Things People in Therapy Don't Want to Hear

March 8th 2016

Justin Reynolds

It’s true that you might never need to go to a therapist yourself. That’s great, you should count your blessings.

Still, recent data suggests one in five American adults seek out the services of mental health professionals. Maybe they had traumatic childhoods. Maybe they’re not getting along with their spouses. Maybe they’re finding out that being a parent is harder than they could have imagined.

Whatever their individual reasons may be, countless people rely on therapy to help them boost mental health, deal with repressed emotions, gain new perspectives, and get an overall better handle on how to deal with the everyday pressures and challenges of life.

If one in five adults are in therapy, 80 percent of them are not (though perhaps some of them would be if it weren’t for mental health stigmas). According to these statistics, there’s a good chance you aren’t seeing a therapist right now, but just because you may not need to talk to a mental health professional yourself, doesn’t mean people in therapy are wasting their time.

With that in mind, here are five things you should never say to someone in therapy.

1. “Only weak people go to therapy.”

You never know what happened in someone else’s past unless they’ve told you explicitly. If you find out one of your friends is in therapy and they didn’t tell you, don’t automatically assume that person is weak.

“I always tell my patients that I deeply admire them,” therapist William McKenna told Verily. “They are the bravest people I know because they are willing to admit they need help and will do what is necessary to receive help.”

It takes guts to decide to see a therapist and open up to that person..

2. “Your therapist just agrees with everything you say to make you feel better.”

It’s true that therapists are focusing on improving the mental health and self-esteem of their patients. But they really wouldn’t be much help if they just sat there listening to them talk and acknowledged that everything they verbalize is already right.

Great therapists make their patients think about their lives in different ways by offering different perspectives. Some therapists even assign homework like journaling and worksheets to help patients process information, feel empowered and hold them accountable to goals. In other words, therapy is a very active process.

3. “Don’t you just sit there and cry and talk?”

Yes, those in therapy might have sessions where they can’t stop crying. When you’re going deep and rehashing childhood traumas, discussing infidelity, or talking about the death of a loved one, it can be very difficult to maintain composure. And that's not a bad thing; crying in therapy is good for you.

But therapy is way more than “crying and talking.”

“The benefits of therapy extend far beyond periods of crisis,” Dr. Ryan Howes, a psychologist based in California, told Greatist. “Many people want more than to be ‘not depressed.’ They wonder what they can do to be the happiest, most productive, most loving version of themselves.”

Sure, therapy-goers might feel sadness from time to time. But they can also feel a ton of other emotions like happiness, anger, fear, and nostalgia. Don’t belittle your friends who are in therapy by suggesting they simply go somewhere just to cry.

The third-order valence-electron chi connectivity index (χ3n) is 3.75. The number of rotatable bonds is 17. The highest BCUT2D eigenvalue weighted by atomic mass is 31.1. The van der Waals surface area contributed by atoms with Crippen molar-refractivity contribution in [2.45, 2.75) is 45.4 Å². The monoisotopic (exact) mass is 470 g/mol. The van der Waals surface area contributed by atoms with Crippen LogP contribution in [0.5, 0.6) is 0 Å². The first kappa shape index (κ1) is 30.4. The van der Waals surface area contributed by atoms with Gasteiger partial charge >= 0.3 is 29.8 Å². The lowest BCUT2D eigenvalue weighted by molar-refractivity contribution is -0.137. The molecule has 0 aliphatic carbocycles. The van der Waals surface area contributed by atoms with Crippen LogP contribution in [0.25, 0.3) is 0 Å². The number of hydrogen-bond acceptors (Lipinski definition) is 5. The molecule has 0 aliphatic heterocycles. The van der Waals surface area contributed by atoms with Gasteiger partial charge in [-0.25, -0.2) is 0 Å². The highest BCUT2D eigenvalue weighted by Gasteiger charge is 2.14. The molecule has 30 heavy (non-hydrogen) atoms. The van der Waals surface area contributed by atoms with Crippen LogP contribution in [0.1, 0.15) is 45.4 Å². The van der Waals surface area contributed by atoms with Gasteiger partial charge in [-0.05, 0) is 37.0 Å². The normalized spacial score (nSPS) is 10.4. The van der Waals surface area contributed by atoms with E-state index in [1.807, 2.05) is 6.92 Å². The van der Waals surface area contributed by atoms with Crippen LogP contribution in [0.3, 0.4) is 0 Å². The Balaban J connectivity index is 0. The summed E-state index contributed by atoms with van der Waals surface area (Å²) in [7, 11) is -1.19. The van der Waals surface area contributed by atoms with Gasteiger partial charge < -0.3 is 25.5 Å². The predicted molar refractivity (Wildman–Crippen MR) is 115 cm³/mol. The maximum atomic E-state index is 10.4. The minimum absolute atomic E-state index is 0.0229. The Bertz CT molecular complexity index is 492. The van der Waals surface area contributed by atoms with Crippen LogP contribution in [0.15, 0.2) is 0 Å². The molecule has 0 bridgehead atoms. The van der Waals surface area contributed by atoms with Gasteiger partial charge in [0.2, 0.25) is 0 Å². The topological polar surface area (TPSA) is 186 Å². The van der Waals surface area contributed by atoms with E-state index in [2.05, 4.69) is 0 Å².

4. “Therapy is a waste of money.”

If you don’t need to see a therapist, then yes, therapy is probably a waste of time and money. But there are tons of people out there who want to get through a tough time or just want to improve their lives, and a mental health professional can help them accomplish that.

Indeed, therapy is not a waste of time and money particularly when you know deep down you have a problem or issue to discuss.

"We're social creatures, fundamentally, so talking to people can be a real source of support and help," said Dr. David Spiegel, associated chair of psychiatry and behavior sciences at Stanford, in an interview with The Huffington Post.

5. “Why don’t you talk to your friends and family members instead?”

Yes, people can talk to their friends and family members about their problems. In some cases, they will be able to offer great advice and free of charge, too (hopefully).

But there’s a difference between therapists and people who are good listeners: Therapists have been professionally trained and their credentials actually mean something. Due to their training, they can pick up on things others can’t for example, certain patterns or behaviors that might indicate childhood trauma. They also provide a level of confidentiality that friends and loved ones simply cannot.

Beyond that, choosing an impartial therapist helps you avoid creating dual relationships — or a relationship that occurs "when people are in two very different types of relationships at the same time," according to About Mental Health.

While friends and family members may be perfectly good sounding boards for some lighter problems, therapists may be required to help with some of the more complex issues.

At the end of the day, the people you know who are in therapy are trying to improve the way they see life and become better people however they can. Be supportive of them — you never know how much they may be struggling.